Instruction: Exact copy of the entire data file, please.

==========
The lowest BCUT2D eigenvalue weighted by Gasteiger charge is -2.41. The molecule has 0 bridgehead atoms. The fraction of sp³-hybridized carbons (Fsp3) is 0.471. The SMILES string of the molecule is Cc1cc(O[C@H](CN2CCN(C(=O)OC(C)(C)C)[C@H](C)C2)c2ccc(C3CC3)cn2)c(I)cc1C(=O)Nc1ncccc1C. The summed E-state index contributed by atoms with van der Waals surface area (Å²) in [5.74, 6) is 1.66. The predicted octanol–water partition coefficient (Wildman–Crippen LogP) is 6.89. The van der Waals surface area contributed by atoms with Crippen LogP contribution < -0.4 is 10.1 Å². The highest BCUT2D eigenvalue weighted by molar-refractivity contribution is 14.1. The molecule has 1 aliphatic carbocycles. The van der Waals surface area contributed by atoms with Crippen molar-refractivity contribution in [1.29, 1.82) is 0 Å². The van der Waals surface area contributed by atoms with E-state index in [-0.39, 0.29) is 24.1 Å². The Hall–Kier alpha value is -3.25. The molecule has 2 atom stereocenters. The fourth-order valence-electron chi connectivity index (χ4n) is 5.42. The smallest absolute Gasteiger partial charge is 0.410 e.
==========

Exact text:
The lowest BCUT2D eigenvalue weighted by Gasteiger charge is -2.41. The molecule has 0 bridgehead atoms. The fraction of sp³-hybridized carbons (Fsp3) is 0.471. The SMILES string of the molecule is Cc1cc(O[C@H](CN2CCN(C(=O)OC(C)(C)C)[C@H](C)C2)c2ccc(C3CC3)cn2)c(I)cc1C(=O)Nc1ncccc1C. The summed E-state index contributed by atoms with van der Waals surface area (Å²) in [5.74, 6) is 1.66. The predicted octanol–water partition coefficient (Wildman–Crippen LogP) is 6.89. The van der Waals surface area contributed by atoms with Crippen LogP contribution < -0.4 is 10.1 Å². The highest BCUT2D eigenvalue weighted by molar-refractivity contribution is 14.1. The molecule has 1 aliphatic carbocycles. The van der Waals surface area contributed by atoms with Crippen molar-refractivity contribution in [1.29, 1.82) is 0 Å². The van der Waals surface area contributed by atoms with E-state index in [-0.39, 0.29) is 24.1 Å². The Hall–Kier alpha value is -3.25. The molecule has 2 atom stereocenters. The fourth-order valence-electron chi connectivity index (χ4n) is 5.42. The smallest absolute Gasteiger partial charge is 0.410 e.